How my perspective on FSHD changed over the years
The long journey from receiving to sharing my muscular dystrophy diagnosis
As I start a new adventure writing for Muscular Dystrophy News Today, I’d say the first sentence is the hardest. I’m so glad I got that out of the way! I’ve joined the team at BioNews, the parent company of this site, to share my experience dealing with facioscapulohumeral muscular dystrophy (FSHD) for over 50 years.
I knew something was wrong around age 10. When I tried to exercise to get stronger, I noticed I could bench press some weight, but if I stood up and tried to lift the bar overhead, even without any weight on it, I couldn’t make my left arm go straight. I didn’t find out what the problem was until I was 14.
In ninth grade, a counselor from the Pennsylvania Office of Vocational Rehabilitation came to class one day and passed around some paper to all the students. He asked us to write down anything we couldn’t do, so I jotted down that I couldn’t raise my arms over my head. I found myself in the guidance office the following day to demonstrate, and was soon referred to a doctor.
After an electromyography test documented the weakness in my left shoulder and scapula, a muscle biopsy confirmed the muscular dystrophy diagnosis. It was a relief to put a name to the problem, but I hid my FSHD from everyone. I didn’t want to be different. Who does at 14?
Starting a family
I met my wife, Wendy, in college. We graduated with degrees in special education, got married, bought a house, and started our careers. I played in a band on the weekends and painted houses in the summers. Life was good! Muscular dystrophy was shoved to the back of my mind.
Despite knowing that there was a possibility that our kids could inherit the disease, Wendy and I decided to move forward with having children. I thought that if it was just a matter of a winged scapula and weak shoulder, there were far worse things I could pass on to my kids.
Wendy and I were blessed with three children and quickly settled into parenthood. Wendy quit her teaching job and started a day care in our home. I continued teaching, painting, playing music, and ignoring my FSHD. Life was good!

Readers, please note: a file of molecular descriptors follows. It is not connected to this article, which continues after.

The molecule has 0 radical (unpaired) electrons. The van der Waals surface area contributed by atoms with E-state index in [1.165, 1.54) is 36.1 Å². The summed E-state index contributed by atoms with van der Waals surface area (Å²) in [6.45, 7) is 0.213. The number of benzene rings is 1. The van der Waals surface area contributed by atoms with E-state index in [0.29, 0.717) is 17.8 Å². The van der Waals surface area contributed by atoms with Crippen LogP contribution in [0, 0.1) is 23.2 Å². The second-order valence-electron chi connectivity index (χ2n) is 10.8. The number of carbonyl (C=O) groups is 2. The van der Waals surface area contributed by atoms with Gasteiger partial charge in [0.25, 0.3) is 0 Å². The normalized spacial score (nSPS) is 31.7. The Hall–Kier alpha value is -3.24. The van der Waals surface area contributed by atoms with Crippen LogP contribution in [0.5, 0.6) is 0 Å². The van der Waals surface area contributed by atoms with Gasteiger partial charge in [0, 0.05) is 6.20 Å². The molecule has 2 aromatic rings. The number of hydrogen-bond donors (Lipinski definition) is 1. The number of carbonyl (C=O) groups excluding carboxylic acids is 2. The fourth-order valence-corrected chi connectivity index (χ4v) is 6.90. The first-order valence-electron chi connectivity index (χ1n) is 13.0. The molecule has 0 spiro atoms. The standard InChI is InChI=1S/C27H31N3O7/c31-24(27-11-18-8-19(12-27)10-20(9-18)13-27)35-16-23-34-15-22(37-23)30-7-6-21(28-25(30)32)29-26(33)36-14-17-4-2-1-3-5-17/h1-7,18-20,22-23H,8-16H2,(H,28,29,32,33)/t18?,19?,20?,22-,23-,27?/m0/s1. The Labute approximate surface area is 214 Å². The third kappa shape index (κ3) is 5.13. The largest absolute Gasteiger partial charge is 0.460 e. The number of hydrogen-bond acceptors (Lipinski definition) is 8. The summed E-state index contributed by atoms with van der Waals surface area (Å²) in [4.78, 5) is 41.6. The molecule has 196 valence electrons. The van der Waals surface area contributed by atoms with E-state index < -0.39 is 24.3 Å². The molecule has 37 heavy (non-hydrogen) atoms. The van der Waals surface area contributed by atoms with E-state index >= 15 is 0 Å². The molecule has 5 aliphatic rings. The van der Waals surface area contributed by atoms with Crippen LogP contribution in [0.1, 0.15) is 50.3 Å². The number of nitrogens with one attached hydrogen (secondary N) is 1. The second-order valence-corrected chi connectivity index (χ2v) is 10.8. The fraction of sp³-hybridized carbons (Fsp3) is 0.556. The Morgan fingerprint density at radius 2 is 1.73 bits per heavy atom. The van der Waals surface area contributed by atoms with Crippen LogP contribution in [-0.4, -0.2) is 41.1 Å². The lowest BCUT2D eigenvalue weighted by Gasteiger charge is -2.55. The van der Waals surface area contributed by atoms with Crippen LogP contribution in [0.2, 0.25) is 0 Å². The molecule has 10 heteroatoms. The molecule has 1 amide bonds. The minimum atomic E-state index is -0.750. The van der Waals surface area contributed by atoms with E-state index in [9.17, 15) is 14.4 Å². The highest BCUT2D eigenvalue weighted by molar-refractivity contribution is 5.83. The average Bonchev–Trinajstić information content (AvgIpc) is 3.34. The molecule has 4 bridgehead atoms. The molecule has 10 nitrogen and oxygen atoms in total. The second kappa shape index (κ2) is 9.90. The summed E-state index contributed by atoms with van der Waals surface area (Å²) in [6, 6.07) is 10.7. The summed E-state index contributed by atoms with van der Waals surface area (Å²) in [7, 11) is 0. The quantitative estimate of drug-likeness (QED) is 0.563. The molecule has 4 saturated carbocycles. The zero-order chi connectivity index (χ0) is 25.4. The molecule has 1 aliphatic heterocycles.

A life-changing accident
While returning home from playing music at a 50th anniversary party on a Sunday evening in 1989, I was hit head-on by a drunk driver. My injuries included a compressed skull fracture, blindness, a crushed face, a broken neck, multiple leg fractures, and crushed knees. My doctors informed Wendy that I was either going to die or be a “vegetable.”
Seven weeks of multiple surgeries in the hospital were followed by three months in a rehabilitation center, where I learned to walk again. My physical therapist noticed I had weakness in my right hip that didn’t seem to be related to the accident damage. Little did I know that the next phase of my FSHD struggle had started.
My hip gave me a lot of pain as I learned to use a mobility cane and function as a blind person. Short distances weren’t a problem, but it was torture when we took the kids to an amusement park or for a hike. I took my physiatrist’s advice: I walked only when I had to and found a place to sit every chance I got. It wasn’t pretty, but Wendy and I made it work, bringing up our kids as normally as possible.
Over time, the pain worsened. I had back surgery, but it didn’t help. Most people assumed that my mobility problems were due to the car accident. I still hadn’t mentioned the FSHD.
Opening up about FSHD
In my mid-50s, I finally came clean and started to tell people that my physical problems were increasingly due to muscular dystrophy. It was hard to tell people that I had a muscle disease, as I’d always done my best to appear as “normal” as possible, but opening up was also a relief.
People started to ask questions. They wanted to understand. But as my disability became more apparent through my “Sherlock Holmes looking for clues” walk, I found it wasn’t necessary to explain myself. I started spending more time in a wheelchair — something I’d resisted because, as a blind person, I worried it would make me more dependent on others.
I couldn’t have been more wrong. I was totally surprised by how well my family and friends adjusted to the new me.
As I enter the “grandpa” stage of my life, I’ve learned to accept FSHD as part of who I am. There are some things I can no longer do, but life is still good, and I look forward to sharing it with all of you!
Note: Muscular Dystrophy News is strictly a news and information website about the disease. It does not provide medical advice, diagnosis, or treatment. This content is not intended to be a substitute for professional medical advice, diagnosis, or treatment. Always seek the advice of your physician or another qualified health provider with any questions you may have regarding a medical condition. Never disregard professional medical advice or delay in seeking it because of something you have read on this website. The opinions expressed in this column are not those of Muscular Dystrophy News or its parent company, BioNews, and are intended to spark discussion about issues pertaining to muscular dystrophy.